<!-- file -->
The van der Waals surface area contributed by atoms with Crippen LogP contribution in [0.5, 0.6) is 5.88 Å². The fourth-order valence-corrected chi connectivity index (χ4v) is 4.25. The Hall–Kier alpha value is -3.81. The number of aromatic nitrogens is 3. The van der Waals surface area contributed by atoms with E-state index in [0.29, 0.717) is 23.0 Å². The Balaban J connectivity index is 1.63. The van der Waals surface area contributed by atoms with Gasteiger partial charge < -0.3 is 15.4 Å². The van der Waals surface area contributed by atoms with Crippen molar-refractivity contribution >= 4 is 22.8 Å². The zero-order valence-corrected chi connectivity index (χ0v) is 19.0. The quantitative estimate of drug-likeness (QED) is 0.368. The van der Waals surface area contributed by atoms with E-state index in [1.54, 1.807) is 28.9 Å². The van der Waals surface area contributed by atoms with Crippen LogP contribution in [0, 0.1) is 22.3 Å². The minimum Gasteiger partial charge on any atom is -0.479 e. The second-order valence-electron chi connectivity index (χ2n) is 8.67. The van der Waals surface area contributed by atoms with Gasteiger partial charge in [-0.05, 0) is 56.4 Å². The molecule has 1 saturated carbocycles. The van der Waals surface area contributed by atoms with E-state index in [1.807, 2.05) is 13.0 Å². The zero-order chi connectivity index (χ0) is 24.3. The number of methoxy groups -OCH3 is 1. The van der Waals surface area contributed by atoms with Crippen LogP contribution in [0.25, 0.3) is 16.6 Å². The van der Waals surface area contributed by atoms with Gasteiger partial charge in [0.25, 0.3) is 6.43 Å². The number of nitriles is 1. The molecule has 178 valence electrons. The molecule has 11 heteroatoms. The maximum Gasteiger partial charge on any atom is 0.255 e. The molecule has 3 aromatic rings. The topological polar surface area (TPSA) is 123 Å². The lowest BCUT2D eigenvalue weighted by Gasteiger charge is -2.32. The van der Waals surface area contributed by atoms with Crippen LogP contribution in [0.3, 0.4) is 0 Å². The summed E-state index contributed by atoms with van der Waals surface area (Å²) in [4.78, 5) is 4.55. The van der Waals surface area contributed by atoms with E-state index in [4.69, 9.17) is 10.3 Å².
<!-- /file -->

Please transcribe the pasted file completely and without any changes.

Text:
The van der Waals surface area contributed by atoms with Crippen LogP contribution in [0.5, 0.6) is 5.88 Å². The fourth-order valence-corrected chi connectivity index (χ4v) is 4.25. The Hall–Kier alpha value is -3.81. The number of aromatic nitrogens is 3. The van der Waals surface area contributed by atoms with E-state index in [0.29, 0.717) is 23.0 Å². The Balaban J connectivity index is 1.63. The van der Waals surface area contributed by atoms with Gasteiger partial charge < -0.3 is 15.4 Å². The van der Waals surface area contributed by atoms with Crippen molar-refractivity contribution >= 4 is 22.8 Å². The zero-order valence-corrected chi connectivity index (χ0v) is 19.0. The quantitative estimate of drug-likeness (QED) is 0.368. The van der Waals surface area contributed by atoms with E-state index in [1.54, 1.807) is 28.9 Å². The van der Waals surface area contributed by atoms with Crippen LogP contribution in [0, 0.1) is 22.3 Å². The minimum Gasteiger partial charge on any atom is -0.479 e. The second-order valence-electron chi connectivity index (χ2n) is 8.67. The van der Waals surface area contributed by atoms with Gasteiger partial charge in [-0.05, 0) is 56.4 Å². The molecule has 1 saturated carbocycles. The van der Waals surface area contributed by atoms with E-state index in [1.807, 2.05) is 13.0 Å². The zero-order chi connectivity index (χ0) is 24.3. The number of methoxy groups -OCH3 is 1. The van der Waals surface area contributed by atoms with Crippen LogP contribution in [0.25, 0.3) is 16.6 Å². The van der Waals surface area contributed by atoms with Gasteiger partial charge in [0.25, 0.3) is 6.43 Å². The number of nitriles is 1. The molecule has 178 valence electrons. The molecule has 11 heteroatoms. The maximum Gasteiger partial charge on any atom is 0.255 e. The molecule has 3 aromatic rings. The topological polar surface area (TPSA) is 123 Å². The lowest BCUT2D eigenvalue weighted by Gasteiger charge is -2.32. The van der Waals surface area contributed by atoms with Crippen LogP contribution in [0.3, 0.4) is 0 Å². The summed E-state index contributed by atoms with van der Waals surface area (Å²) in [4.78, 5) is 4.55. The van der Waals surface area contributed by atoms with E-state index in [4.69, 9.17) is 10.3 Å².